Thus, before becoming a Jungian Analyst, a training candidate must complete a training analysis with an IAAP registered analyst comprising 3 x sessions per week over a minimum period of 4 years.
There are some psychotherapeutic techniques specifically developed from Jungian theory such as sandplay. Sandplay dates back to HG Wells’ observations of his two sons playing on the floor with miniature figures and his realisation that they were working out their problems with each other and other members of the family. Inspired by this paediatrician Margaret Lowenfeld introduced sandplay as a therapeutic art medium in the 1920’s developing a model that came to be known as the ‘World Technique’.
Participants choose from a whole range of miniature objects (small toys or little ornaments) which are supplied in categories such as people (including aggressive figures, loving figures, mythical figures and family figures); transport (including emergency services vehicles & a range of other modes); animals (monsters, farmyard, and jungle creatures); buildings (houses, prisons, castles etc); furniture (beds, baths, chairs etc); outside man made objects (roads, fences, signs etc) and outside natural world objects (trees, flowers, stones etc).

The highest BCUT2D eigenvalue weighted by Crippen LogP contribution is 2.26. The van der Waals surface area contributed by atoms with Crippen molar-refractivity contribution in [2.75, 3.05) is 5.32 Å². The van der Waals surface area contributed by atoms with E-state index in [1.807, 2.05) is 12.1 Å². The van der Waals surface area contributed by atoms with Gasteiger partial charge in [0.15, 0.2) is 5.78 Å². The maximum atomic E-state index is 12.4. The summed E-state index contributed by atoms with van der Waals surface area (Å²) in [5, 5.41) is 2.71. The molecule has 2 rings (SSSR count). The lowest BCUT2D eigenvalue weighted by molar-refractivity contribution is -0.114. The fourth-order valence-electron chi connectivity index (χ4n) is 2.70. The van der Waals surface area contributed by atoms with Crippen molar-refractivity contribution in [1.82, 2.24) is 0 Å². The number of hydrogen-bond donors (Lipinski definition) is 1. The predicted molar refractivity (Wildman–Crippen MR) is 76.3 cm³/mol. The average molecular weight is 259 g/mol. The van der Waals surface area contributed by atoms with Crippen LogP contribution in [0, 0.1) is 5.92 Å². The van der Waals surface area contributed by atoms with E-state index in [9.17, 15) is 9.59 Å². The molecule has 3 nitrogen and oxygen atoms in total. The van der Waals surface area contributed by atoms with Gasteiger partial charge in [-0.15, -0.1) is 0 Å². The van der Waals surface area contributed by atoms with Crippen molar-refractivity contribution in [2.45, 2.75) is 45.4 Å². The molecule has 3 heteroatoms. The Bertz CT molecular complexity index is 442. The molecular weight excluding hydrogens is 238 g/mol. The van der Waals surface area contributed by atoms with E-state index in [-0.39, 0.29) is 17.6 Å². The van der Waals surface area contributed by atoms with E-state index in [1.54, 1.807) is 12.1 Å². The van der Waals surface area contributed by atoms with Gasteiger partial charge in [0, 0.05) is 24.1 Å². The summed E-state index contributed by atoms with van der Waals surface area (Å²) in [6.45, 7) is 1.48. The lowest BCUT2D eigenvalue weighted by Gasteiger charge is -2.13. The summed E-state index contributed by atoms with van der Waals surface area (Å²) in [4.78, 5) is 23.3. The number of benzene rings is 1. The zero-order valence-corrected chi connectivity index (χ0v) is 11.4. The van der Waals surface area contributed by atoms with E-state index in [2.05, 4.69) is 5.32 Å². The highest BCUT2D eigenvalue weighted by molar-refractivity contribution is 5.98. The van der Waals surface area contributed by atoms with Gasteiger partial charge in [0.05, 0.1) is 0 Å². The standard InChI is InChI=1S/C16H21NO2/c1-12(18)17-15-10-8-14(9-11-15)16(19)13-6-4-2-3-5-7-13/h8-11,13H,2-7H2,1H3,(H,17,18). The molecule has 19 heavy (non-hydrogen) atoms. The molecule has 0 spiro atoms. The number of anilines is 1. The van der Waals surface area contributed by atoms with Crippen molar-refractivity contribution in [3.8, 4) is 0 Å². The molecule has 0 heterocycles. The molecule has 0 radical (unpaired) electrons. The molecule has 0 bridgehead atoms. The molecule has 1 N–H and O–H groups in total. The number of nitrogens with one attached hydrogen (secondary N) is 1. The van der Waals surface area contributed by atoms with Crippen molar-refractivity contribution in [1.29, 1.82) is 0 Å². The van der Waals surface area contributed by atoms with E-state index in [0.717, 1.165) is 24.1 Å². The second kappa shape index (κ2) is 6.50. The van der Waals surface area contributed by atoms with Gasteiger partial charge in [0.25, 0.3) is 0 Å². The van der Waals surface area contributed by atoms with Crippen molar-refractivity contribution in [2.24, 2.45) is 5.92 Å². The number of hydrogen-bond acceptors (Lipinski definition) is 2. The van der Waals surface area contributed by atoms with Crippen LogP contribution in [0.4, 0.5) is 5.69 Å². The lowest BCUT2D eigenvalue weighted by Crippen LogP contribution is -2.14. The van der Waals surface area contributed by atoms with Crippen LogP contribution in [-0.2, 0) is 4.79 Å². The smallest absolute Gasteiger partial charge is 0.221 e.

Unlike painting, the miniatures are easily moveable so the participant can rearrange them, try out different placings, adding things or taking things out, until they are entirely satisfied they have communicated an accurate version of their feelings. Through sandplay, the participant can convey multiple meanings and different aspects of the same experience simultaneously, which is particularly beneficial for trauma work where they is often conflicting or multiple feelings in response to an event.
Sandplay is especially useful for conveying the feeling tone of a participants inner world with exactitude due to the complex relation of forms, moulding and shaping of the sand, the choice of miniatures in terms of size, symbol, colour and their positioning and placing, distance from each other, height and depth.
Dora Kalff, a Zurich based Jungian later came to London to study the technique with Lowenfeld and recognised that allowing all kinds of expression it specifically encouraged and provided for the process of individuation, an important Jungian concept by which the self is formed by integrating elements of the conscious and unconscious mind. Subsequently symbolic play was recognised as one of the most important ingredients in accessing natural wisdom and promoting healing through images. Sandplay is now established as a truly integrative approach of art therapy as well as Jungian analysis and is used widely with adults, not just children.